Runs endmills and arbor-mounted milling cutters. Features include a head with a spindle that drives the cutters; a column, knee and table that provide motion in the three Cartesian axes; and a base that supports the components and houses the cutting-fluid pump and reservoir. The work is mounted on the table and fed into the rotating cutter or endmill to accomplish the milling steps; vertical milling machines also feed endmills into the work by means of a spindle-mounted quill. Models range from small manual machines to big bed-type and duplex mills. All take one of three basic forms: vertical, horizontal or convertible horizontal/vertical. Vertical machines may be knee-type (the table is mounted on a knee that can be elevated) or bed-type (the table is securely supported and only moves horizontally). In general, horizontal machines are bigger and more powerful, while vertical machines are lighter but more versatile and easier to set up and operate.
- physical vapor deposition ( PVD)
physical vapor deposition ( PVD)
Tool-coating process performed at low temperature (500° C), compared to chemical vapor deposition (1,000° C). Employs electric field to generate necessary heat for depositing coating on a tool’s surface. See CVD, chemical vapor deposition.
- plunge milling
Highly productive method of metal removal in which an axial machining operation is performed in a single tool sequence. The tool makes a series of overlapping, drill-like plunges to remove part of a cylindrical plug of material one after another. Because of the increased rigidity of a Z-axis move, the tool can cover a large cross-section of material.
- polycrystalline cubic boron nitride ( PCBN)
polycrystalline cubic boron nitride ( PCBN)
Cutting tool material consisting of polycrystalline cubic boron nitride with a metallic or ceramic binder. PCBN is available either as a tip brazed to a carbide insert carrier or as a solid insert. Primarily used for cutting hardened ferrous alloys.
1. Ability of a material or part to resist elastic deflection. 2. The rate of stress with respect to strain; the greater the stress required to produce a given strain, the stiffer the material is said to be. See dynamic stiffness; static stiffness.
- tensile strength
In tensile testing, the ratio of maximum load to original cross-sectional area. Also called ultimate strength. Compare with yield strength.
- titanium nitride ( TiN)
titanium nitride ( TiN)
Added to titanium-carbide tooling to permit machining of hard metals at high speeds. Also used as a tool coating. See coated tools.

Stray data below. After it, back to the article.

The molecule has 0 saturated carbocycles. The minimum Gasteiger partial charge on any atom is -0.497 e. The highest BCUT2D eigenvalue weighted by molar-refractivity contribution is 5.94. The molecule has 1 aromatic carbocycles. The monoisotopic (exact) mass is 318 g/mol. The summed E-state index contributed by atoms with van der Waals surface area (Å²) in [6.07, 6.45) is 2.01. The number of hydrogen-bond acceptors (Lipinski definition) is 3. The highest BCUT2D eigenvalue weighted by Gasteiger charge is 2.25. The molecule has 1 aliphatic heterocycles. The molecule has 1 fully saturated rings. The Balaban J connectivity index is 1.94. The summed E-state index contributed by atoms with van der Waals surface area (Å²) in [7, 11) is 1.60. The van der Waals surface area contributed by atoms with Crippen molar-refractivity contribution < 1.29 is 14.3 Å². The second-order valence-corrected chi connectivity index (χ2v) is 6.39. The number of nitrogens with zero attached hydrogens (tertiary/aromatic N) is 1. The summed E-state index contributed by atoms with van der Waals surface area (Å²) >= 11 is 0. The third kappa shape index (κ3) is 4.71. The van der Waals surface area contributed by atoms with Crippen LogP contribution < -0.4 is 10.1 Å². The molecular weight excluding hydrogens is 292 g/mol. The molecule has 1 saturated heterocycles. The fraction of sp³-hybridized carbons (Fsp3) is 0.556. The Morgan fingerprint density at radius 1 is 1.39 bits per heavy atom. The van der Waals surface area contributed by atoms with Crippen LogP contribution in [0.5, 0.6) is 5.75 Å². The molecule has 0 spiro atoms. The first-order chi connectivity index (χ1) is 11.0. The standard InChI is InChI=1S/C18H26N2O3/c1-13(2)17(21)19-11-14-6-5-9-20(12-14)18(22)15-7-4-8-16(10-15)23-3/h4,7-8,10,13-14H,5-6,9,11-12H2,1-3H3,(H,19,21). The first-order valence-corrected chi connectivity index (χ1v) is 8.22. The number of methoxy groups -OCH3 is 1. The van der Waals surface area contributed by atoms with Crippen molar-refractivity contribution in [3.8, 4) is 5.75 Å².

Minimum and maximum amount a workpiece dimension is allowed to vary from a set standard and still be acceptable.
- toolpath( cutter path)
toolpath( cutter path)
2-D or 3-D path generated by program code or a CAM system and followed by tool when machining a part.
Workpiece is held in a chuck, mounted on a face plate or secured between centers and rotated while a cutting tool, normally a single-point tool, is fed into it along its periphery or across its end or face. Takes the form of straight turning (cutting along the periphery of the workpiece); taper turning (creating a taper); step turning (turning different-size diameters on the same work); chamfering (beveling an edge or shoulder); facing (cutting on an end); turning threads (usually external but can be internal); roughing (high-volume metal removal); and finishing (final light cuts). Performed on lathes, turning centers, chucking machines, automatic screw machines and similar machines.
Metal-removing edge on the face of a cutter that travels in a plane perpendicular to the axis. It is the edge that sweeps the machined surface. The flat should be as wide as the feed per revolution of the cutter. This allows any given insert to wipe the entire workpiece surface and impart a fine surface finish at a high feed rate.
- yield strength
Stress at which a material exhibits a specified deviation from proportionality of stress and strain. An offset of 0.2 percent is used for many metals. Compare with tensile strength.
Machining large compacted graphite iron castings for diesel engine components is challenging, but applying the proper tools and techniques can help.
Regardless of the fluctuations in the price of diesel fuel, the usage trend is upward while emission requirements head south. To remain competitive, producers of diesel components—especially engine blocks and cylinder heads—must provide parts that are lighter to reduce fuel consumption while providing the required performance characteristics. While aluminum engine blocks enable “lightweighting” compared to gray cast iron ones and continue to gain market share, iron is still needed for large-truck engines and high-torque engines in lighter vehicles.
“Those engines get pretty hot and there’s more concern about the engine failing so they use iron,” said Dick Schultz, project consultant for Ducker Worldwide, Troy, Mich., adding that up to 72 percent of engine blocks are aluminum now and that share will probably rise to 95 percent by 2015.
To lightweight those components that still need to be made of iron, part manufacturers are switching from gray cast iron to compacted graphite iron, which is a stronger material because it has about a 70 percent higher tensile strength and 45 percent greater stiffness and therefore can be used to make a lighter engine block with improved performance. “Manufacturers can thin the walls and webs so they end up with a CGI block that is lighter than the original aluminum block,” said Stan Weidmer, process development engineer for machine tool builder Makino Inc., Mason, Ohio. “That’s just mind-blowing.”